Ahhhh, silk! It’s such a luxurious fiber, and so perfect for hand embroidery that it’s been used for centuries and centuries to embellish fabric, and ever considered the Queen of Embroidery Threads.
There are many different types of silk threads used in hand embroidery and other needlework. After all, silk embroidery threads differ in construction, in weight, in twists, even in types of fibers in their make-up.
Today, I want to chat with you about a silk thread that is a little mysterious and obscure (it’s certainly not the most commonly used silk thread in the world, that’s for sure!).
It’s also somewhat…well… odd.
The thread is silk chenille. Let’s look at it.
Silk chenille, as you can see, is a fuzzy embroidery thread, resembling a caterpillar, which is what “chenille” means in French.
Unlike other chenille threads made from cotton or acrylic and used for knitting and crochet, Au Ver a Soie’s silk chenille, made specifically for hand embroidery, is soft and velvety – like the smoothest of fine velvets – with no stiffness, no bristly-ness.
And while you might be tempted to liken it to the “magic worm” toys that we enjoyed as children – you know, the fuzzy worms with the googly eyes and the long snout, that you pull around on an invisible string – it’s not quite the same thing!
When you feel real silk chenille thread, you’ll wish it came in huge billows and pillows, so that you could burrow into it and live in it forever!
If you take a piece of silk chenille and strip the fuzzies off the end, you’ll find a three-ply twisted silk. The fuzzy part of the thread are similar to little tufts held on the thread inside the twists.
Silk chenille has its own type of needle named after it.
The chenille needle pictured above is a #18, which, if you’ve been using a smaller #9 or #10 crewel needle to embroider with one strand of floss, will feel decidedly like a railroad spike in your hands. It’s a big needle with a long eye and a sharp tip. In all respects except the sharp tip, it’s just like a tapestry needle.
The large eye of the chenille needle is obviously necessary, if you want to thread the whole fuzzy girth of chenille into the needle.
The sharp tip and thick shaft are necessary for making the initial hole in the fabric and then opening it up to allow the thread to pass through.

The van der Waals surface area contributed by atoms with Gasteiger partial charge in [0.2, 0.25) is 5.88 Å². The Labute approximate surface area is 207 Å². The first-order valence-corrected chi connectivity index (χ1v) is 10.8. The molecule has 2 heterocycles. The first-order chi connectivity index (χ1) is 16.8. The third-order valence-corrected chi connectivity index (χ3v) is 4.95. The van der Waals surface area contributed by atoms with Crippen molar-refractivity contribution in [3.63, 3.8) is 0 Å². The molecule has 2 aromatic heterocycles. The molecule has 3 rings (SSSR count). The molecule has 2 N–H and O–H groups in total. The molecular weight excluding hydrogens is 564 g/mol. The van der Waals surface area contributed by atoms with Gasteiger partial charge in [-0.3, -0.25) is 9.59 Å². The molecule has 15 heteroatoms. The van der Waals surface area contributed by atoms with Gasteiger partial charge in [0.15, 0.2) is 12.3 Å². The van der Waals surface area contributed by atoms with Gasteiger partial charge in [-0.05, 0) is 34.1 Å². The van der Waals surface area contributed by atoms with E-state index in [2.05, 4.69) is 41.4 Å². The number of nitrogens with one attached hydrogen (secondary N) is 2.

Historic Use of Chenille Embroidery Thread
Silk chenille has been around for a long time! It’s been used in embroidery since at least the 17th century.
On the Heilbrunn Timeline of Art History on the Metropolitan Museum of Art’s website, you’ll find this 17th century embroidered box.
The box features chenille embroidery, although there are no close-up images of it on the website. Silk chenille was favored for working grass and moss on the ground, and adding clumps of foliage to trees on these exquisite works of needle art.
More recently, during the 18th century, silk chenille was favored for embellishing elaborate clothing and trim.
Over on Trouvais, a wonderful blog dedicated to French interiors, rough luxe, and flea market finds (especially of the 18th century), you can see a fantastic example of 18th century silk chenille embroidery on a silk waistcoat.
Also on Trouvais, you’ll find photos of another piece of gorgeous silk covered with swags of roses embroidered with silk chenille.
And even yet more recently – during the Victorian era – silk chenille was used on lavish crazy quilts, to embellish clothing and accessories (like handbags), and to embellish other items, like embroidered boxes, too.
Over on Plays with Needles, Susan Elliott’s fun and fabulous blog, you’ll find some up close, gorgeous photos of silk chenille elaborately embroidered all over velvet fabric adorning the outside of a decorative box that’s most certainly Victorian.
Today, silk chenille is used in hand embroidery still. It has enjoyed a recent revival of interest, thanks to the Cabinet of Curiosities classes on Thistle Threads, where 17th century embroidered caskets are explored in-depth in preparation for creating your own, and thanks to other classes and projects exploring 17th century embroidery.
Silk Chenille Today
One of my favorite contemporary uses of silk chenille came to me via a reader who only recently has begun exploring embroidery (and specifically crazy quilting) after a hiatus of 50 years since childhood.
Bev used silk chenille to create luxurious bundles of beaded tassels on her first crazy quilt square, which I’ll share with you in detail further down the road. It’s a fantastic, exuberant piece encrusted with all kinds of embroidery techniques! The tassels are especially rich, thanks to the use of the chenille thread.
Today, silk chenille can be used in surface embroidery just as it was centuries ago, but it can also be updated and modernized, just like any historical thread. Once you understand the best ways to work with chenille, a world of stitching possibilities for this fuzzy thread will open up!
Working with Silk Chenille
In Part 2 coming up early next week, we’ll explore some tips on how to embroider with silk chenille thread.
Unlike floss, you can’t just launch into any embroidery on any fabric with any stitch, using silk chenille. It’s a somewhat persnickety thread, in a way, but we’ll wrestle it to the ground and explore how to stitch with it effectively.
We’ll also look at where you can find real silk chenille thread for your own embroidery projects.
Over to You!
Have you used silk chenille in your embroidery projects? What’s your favorite application of the thread? Do you have any tips to share?
Or is this a first introduction to silk chenille? If so, what would you like to know about it? What are your first impressions – like it? or no?
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